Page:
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Adao Sebastiao Ricardo joao Thuto Mahole

giving rise to the calculation of the solubility of the benzoic acid as well as the enthalpy of dissolution. Tthe heat of reaction was determined by plotting a graph of log(S/°S) vs 1/T. This operation was performed at 40 °C.7J/kg. Results show that there is a linear relationship between solubility and temperature.015M NaOH solution and phenolphthalein indicator. initial and final mass as well as the initial and final volumes of the solution before and after titration. indicating that the dissolution of benzoic acid is an exothermic process. Variables such as temperatures. 30 °C and 25 °C by transferring the 250 ml conical flask to each respective water bath and conducting the titration upon equilibrium. The energy of hydration is much larger than the energies associated with the breakage of bonds of water molecules and benzoic acid molecules. The solubility of benzoic acid increases as the temperature increase. 35 °C. It was found that H is -243. Throughout the experiment the initial volume was kept constant at 50 ml.SUMMARY This experiment was done in order to determine the solubility of the benzoic acid over a range of temperatures and consequently calculate its heat of solution. Since H has a negative value. The experiment was conducted by using a solution of saturated benzoic acid together with the titration method using 0. Table of contents .

................................ 9 BIBLIOGRAPHY ....................................................................................................................... 10 APPENDIX A .................................................................................................................................. 8 NOMENCLATURE ......................................................... DISCUSSION AND CONCLUSION .......................................................................................................................................................... 11 ..................................... 5 PROCEDURE AND APPARATUS ....................................................................................................................................................................................................... 4 THEORY .................... 1 INTRODUCTION .......................................................................... 6 RESULTS.........................SUMMARY ........................................

of a system cannot be measured directly. biological. the solution gets colder and the reaction is endothermic. The change ΔH is positive in endothermic reactions. Solubility is the amount of a particular substance that can dissolve in a particular solvent. . In order for any reaction to occur there must be a change in energy. being endothermic or exothermic. Solutions are very common in nature. Generally. the solution gets warmer and the reaction is exothermic.INTRODUCTION The enthalpy of solution. or heat of solution is the enthalpy change associated with the dissolution of a substance in a solvent at constant pressure resulting in infinite dilution. For a given solute. The total enthalpy. The ease of dissolution is dependent on the temperature of the system and type of solution. the entropy of the system increases. it is usually given in mol/Kg. Enthalpy is a thermodynamic potential. when dissolution occurs. and physical measurements. change in enthalpy (ΔH). because it simplifies certain descriptions of energy transfer. If solutes absorb energy from the solvent as they dissolve. the heat of solution is the change in energy that occurs as one mole of the solute dissolves in a solvent. enthalpy of dissolution. H. If solutes release energy to the solvent as they dissolve. The enthalpy is the preferred expression of system energy changes in many chemical. It is important to determine the heat of solution (enthalpy change) this is because a change in enthalpy takes account of energy transferred to the environment through the expansion of the system under study. is a more useful quantity than its absolute value. By using a titration method to determine the solubility and measuring the change in the temperature of the solution during the dissolving process. and negative in exothermic processes. Thus. we calculated the heat of solution. The enthalpy of solution is one of the three dimensions of solubility analysis. During the dissolving process. solutes either absorb or release energy. It is a state function and an extensive quantity.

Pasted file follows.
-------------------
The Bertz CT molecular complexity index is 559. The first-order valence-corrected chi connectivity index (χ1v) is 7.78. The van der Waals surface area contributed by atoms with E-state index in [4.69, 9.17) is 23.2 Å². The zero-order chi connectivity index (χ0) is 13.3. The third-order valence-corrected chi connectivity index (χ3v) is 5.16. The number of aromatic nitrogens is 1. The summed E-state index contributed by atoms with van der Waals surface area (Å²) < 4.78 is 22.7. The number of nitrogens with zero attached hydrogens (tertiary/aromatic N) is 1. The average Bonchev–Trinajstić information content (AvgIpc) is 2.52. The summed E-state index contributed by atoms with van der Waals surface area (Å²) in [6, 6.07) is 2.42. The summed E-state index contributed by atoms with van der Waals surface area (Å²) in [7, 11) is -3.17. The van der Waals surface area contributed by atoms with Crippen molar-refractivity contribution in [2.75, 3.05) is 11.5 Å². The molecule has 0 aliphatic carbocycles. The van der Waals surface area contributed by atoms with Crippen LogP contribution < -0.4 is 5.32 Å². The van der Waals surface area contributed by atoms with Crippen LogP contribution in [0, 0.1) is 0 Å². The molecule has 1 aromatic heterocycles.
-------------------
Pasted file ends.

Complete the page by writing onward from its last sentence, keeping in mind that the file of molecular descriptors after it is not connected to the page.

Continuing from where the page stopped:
as heat.THEORY The heat of solution or enthalpy of solution is one of the three dimensions of solubility analysis. In the process. into the surroundings in an exothermic reaction. (Wikipedia enthalpy change of solution. Dissolving a gas in liquid solvent releases energy. H: . (Bookrags. The temperature of the solution decreases as energy leaves the system. it increases with temperature in an endothermic reaction and decreasing with increase in temperature in exothermic reactions. there is expansion against the atmosphere and work is done. therefore solubility of a gas increases with a decrease in temperature of solution. (University. A negative enthalpy indicates that a solute is easily dissolved in the solvent. When completely dissolved. A constant temperature can be maintained if the solute is dissolved slowly. to the enthalpy change of that reaction. energy can either be absorbed or released. The well-known van’t Hoff equation relates the equilibrium constant of a reaction. Dissolution of a solute can occur in three steps: 1. It is the change in enthalpy associated with the dissolution of a solvent at constant pressure resulting in infinite dilution. commonly a salt is dissolved in water. the heat of solution is at its maximum. Solubility depends on temperature. The enthalpy of solution is only valid for dissolution of a pure substance into another pure substance. thus as one mole of the solute dissolves in the solvent. it is expressed in kJ/mol at constant temperature. when the solution is heated. Enthalpy of hydration is one of the most common types of heat of solution. Enthalpies of solution of most substances can be measured directly when the resulting solution is liquid. it dissolves until saturation is reached at a certain temperature. On the other hand. Breaking of solute-solute attraction (endothermic) 2. It is necessary to determine the amount of solute dissolved and the nature of solid phase in equilibrium with the solution when performing solubility measurements. as mentioned before. with positive values indicating endothermic values and negative values indicating energy released or exothermic energy. Breaking of solvent-solvent attractions (endothermic) 3. the reverse reaction occurs and gas evolves. the pressure remains constant. Stronger bonds are formed in solutions with negative enthalpy changes and these solutions tend to have a lower vapour pressure. 2005)) Three conditions are fulfilled in the process. 2006) When a solid is dissolved in a solvent in which it is soluble. Forming solvent-solute bonds (exothermic) The sum of the individual enthalpy changes of each step is the overall value of the enthalpy change. and the temperature remains constant. K. A substance.